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HEALTH
December 19, 2011 | By Lisa Zamosky, Special to the Los Angeles Times
I just received a letter from my cardiologist's medical group saying they will be charging a $350 annual fee for administrative costs. This is the first time I've seen a medical group charging an annual fee to its patients. Is this what the bad economy has come to? The fee appears exorbitant and discriminatory against less wealthy individuals. Though charging for administrative services isn't yet widely common, the practice is growing, says James Doherty, an attorney who works with physician practices in Columbia, Md. There are a variety of reasons why, adds Dr. Glen Stream, president of the American Academy of Family Physicians: the bad economy, a downward trend in physician reimbursement and a growing list of administrative tasks heaped onto physician practices by insurance companies.
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CALIFORNIA | LOCAL
February 18, 2014 | By Melanie Mason
SACRAMENTO - A protracted political battle over California's medical malpractice law may be coming to a new front: the voting booth. For decades, trial lawyers and consumer groups have railed against limits on certain damages in malpractice cases, arguing that such restrictions deny victims fair compensation for grisly medical mistakes. Insurance companies, doctors and other healthcare providers have been equally vigorous in defending the law, saying it is crucial to controlling costs and maintaining the availability of care.
HEALTH
August 23, 2013 | By Karen Ravn
Victoria Barzilai opened her mouth wide so the doctor could look at her sore throat. Not exactly a remarkable event, except that Barzilai was at home and the doctor was hundreds of miles away. Feeling too sick to drag herself to the school health center, the third-year UC Davis student had opted for a cyber-doctor visit, the 21st century version of a house call. A number of websites offer face-to-face consultations of the virtual kind to anyone with a credit card and access to a webcam-equipped computer.
OPINION
February 9, 2014 | By Jonathan Gruber
The recent Congressional Budget Office report on healthcare reform has lots of good news. Insurance premiums are lower than anticipated, the Affordable Care Act will cost $9 billion less than previously estimated and the provision designed to buffer insurance companies from risk will actually raise revenue, not function as any sort of federal government bailout. But the good news has not gotten much attention because the CBO also projected that, within the next several years, healthcare reform may reduce employment and worker hours by the equivalent of about 2 million full-time positions.
CALIFORNIA | LOCAL
December 31, 1990
The supporters of Proposition 103 were foolish to believe that any action short of recalling insurance commissioner Roxani Gillespie would provide relief from rising insurance companies. Her lame-duck actions reveal that the system doesn't have checks and balances, rather it favors the checks that don't bounce and large insurance companies' account balances. J. BRIAN AMSTER, Newport Beach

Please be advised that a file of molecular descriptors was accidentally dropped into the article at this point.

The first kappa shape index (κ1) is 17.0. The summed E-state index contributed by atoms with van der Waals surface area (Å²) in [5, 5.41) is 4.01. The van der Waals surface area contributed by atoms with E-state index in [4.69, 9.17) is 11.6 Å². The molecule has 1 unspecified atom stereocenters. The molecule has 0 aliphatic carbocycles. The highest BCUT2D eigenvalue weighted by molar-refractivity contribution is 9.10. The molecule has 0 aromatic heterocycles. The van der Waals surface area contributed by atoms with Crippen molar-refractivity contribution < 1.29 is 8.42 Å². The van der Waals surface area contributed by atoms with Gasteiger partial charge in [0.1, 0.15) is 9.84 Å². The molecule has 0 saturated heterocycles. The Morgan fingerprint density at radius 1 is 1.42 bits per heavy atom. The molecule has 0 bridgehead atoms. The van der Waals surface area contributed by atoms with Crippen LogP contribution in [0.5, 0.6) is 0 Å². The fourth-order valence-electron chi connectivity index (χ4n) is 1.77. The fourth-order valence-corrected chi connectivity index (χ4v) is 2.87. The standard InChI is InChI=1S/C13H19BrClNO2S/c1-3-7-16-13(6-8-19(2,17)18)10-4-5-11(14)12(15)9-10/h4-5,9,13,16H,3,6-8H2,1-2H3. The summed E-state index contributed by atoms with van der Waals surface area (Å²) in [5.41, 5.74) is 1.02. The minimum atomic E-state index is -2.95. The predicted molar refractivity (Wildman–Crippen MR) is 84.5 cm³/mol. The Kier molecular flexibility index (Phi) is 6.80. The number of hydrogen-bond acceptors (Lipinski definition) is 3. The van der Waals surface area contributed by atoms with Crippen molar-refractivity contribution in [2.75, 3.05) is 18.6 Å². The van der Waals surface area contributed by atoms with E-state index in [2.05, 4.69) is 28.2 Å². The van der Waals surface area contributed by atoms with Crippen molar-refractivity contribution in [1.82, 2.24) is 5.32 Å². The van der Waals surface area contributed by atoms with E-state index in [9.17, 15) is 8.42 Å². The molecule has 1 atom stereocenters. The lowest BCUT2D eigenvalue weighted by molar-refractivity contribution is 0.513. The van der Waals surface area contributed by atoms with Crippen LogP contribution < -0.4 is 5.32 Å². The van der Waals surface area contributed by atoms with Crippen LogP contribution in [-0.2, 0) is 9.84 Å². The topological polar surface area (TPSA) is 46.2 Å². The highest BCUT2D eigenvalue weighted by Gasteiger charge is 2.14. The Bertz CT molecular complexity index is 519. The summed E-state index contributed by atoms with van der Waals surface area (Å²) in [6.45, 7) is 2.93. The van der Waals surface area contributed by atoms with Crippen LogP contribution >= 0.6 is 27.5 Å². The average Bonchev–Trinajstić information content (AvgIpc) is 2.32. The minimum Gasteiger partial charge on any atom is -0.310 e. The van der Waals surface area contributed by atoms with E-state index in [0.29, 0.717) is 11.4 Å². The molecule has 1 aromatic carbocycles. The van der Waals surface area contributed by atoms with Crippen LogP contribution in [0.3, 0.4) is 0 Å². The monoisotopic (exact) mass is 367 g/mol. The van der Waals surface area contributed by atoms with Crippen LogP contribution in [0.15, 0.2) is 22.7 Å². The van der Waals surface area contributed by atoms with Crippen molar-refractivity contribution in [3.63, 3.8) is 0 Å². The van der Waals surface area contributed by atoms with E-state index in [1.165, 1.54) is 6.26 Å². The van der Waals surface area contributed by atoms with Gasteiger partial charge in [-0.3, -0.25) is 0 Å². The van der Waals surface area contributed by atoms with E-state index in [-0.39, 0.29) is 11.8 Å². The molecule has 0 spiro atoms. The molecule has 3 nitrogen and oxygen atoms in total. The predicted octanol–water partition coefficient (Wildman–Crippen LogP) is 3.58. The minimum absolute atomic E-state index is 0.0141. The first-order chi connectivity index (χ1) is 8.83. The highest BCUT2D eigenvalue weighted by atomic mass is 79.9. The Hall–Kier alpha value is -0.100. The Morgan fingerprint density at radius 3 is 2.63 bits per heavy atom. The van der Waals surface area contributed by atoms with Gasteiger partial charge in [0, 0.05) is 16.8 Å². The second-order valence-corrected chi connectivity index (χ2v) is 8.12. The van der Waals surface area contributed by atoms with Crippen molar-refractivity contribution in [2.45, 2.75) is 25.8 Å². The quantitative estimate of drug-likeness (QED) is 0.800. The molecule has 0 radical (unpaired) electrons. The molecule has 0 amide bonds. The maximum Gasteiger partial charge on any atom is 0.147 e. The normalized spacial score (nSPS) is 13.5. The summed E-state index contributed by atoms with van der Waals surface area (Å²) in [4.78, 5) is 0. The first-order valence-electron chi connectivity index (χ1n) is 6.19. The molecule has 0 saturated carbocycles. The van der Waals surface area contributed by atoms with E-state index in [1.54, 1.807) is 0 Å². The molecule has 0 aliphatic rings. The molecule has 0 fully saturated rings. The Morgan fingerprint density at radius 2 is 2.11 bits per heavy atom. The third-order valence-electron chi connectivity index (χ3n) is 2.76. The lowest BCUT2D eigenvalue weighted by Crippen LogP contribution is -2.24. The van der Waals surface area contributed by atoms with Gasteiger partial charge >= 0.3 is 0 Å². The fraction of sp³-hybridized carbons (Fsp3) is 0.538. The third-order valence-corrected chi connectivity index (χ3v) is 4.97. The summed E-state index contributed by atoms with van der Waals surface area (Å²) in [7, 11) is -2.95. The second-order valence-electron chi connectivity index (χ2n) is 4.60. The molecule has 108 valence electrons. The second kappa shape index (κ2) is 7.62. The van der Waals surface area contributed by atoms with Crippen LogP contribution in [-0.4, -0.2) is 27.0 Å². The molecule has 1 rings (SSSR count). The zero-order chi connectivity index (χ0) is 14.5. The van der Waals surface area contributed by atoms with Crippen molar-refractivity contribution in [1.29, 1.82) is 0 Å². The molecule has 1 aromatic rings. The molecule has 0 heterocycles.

BUSINESS
August 16, 2013 | By Lisa Zamosky
When David Brutman received a $3,000 bill for his wife's colonoscopy, he was angry and confused. He thought the cost would all be covered because under the Affordable Care Act most insurers must cover the full cost of preventive care such as check-ups, vaccinations and screenings. It seemed straightforward enough, yet Brutman, a 41-year-old Silicon Valley entrepreneur, learned the hard way that the lines are easily blurred when it comes to determining whether services are considered preventive care or treatments that require payment.
NEWS
July 18, 2013 | By Noam N. Levey
President Obama, facing a new Republican push to dismantle his healthcare law, redoubled his efforts to sell his signature achievement Thursday at a White House event with Americans who have benefited from the law. The president pledged to “blow through” GOP attacks on the law and continue working to implement it. Obama touted recent news from New York, California, Oregon and other states that have reported that insurance companies will...
CALIFORNIA | LOCAL
April 23, 2013 | By Richard Winton, Los Angeles Times
When the casket that was supposed to hold the earthly remains of Jim Davis was finally lowered into the ground, the only thing missing was the late Mr. Davis. The coffin had been weighed down to simulate the approximate heft of a corpse. And Jim Davis was not inside the box. Federal prosecutors said the phony funeral was among the inventive tricks that Jean Crump - a onetime Long Beach mortician - used to loot insurance companies out of hundreds of thousands of dollars. On Tuesday, she was sentenced to 18 months in federal prison.
BUSINESS
July 13, 1991 | Associated Press
New York state is investigating auto insurance companies for failing to give required discounts to consumers who have safety and anti-theft devices on their cars, officials said Friday. Attorney General Robert Abrams said car owners have been cheated out of as much as $30 million in New York--and more nationally--by insurance companies that advertise discounts and then don't give them.
CALIFORNIA | LOCAL
November 19, 1988
Isn't it time for our government to start an InsureCare program so that, in addition to health care, people can buy automobile, household and other insurance at a reasonable, affordable price? If the government made only half the profit made by the insurance companies, it would go a long way toward paying off the deficit. So let the insurance companies in the private sector move to Siberia! MONROE RUBINGER Beverly Hills
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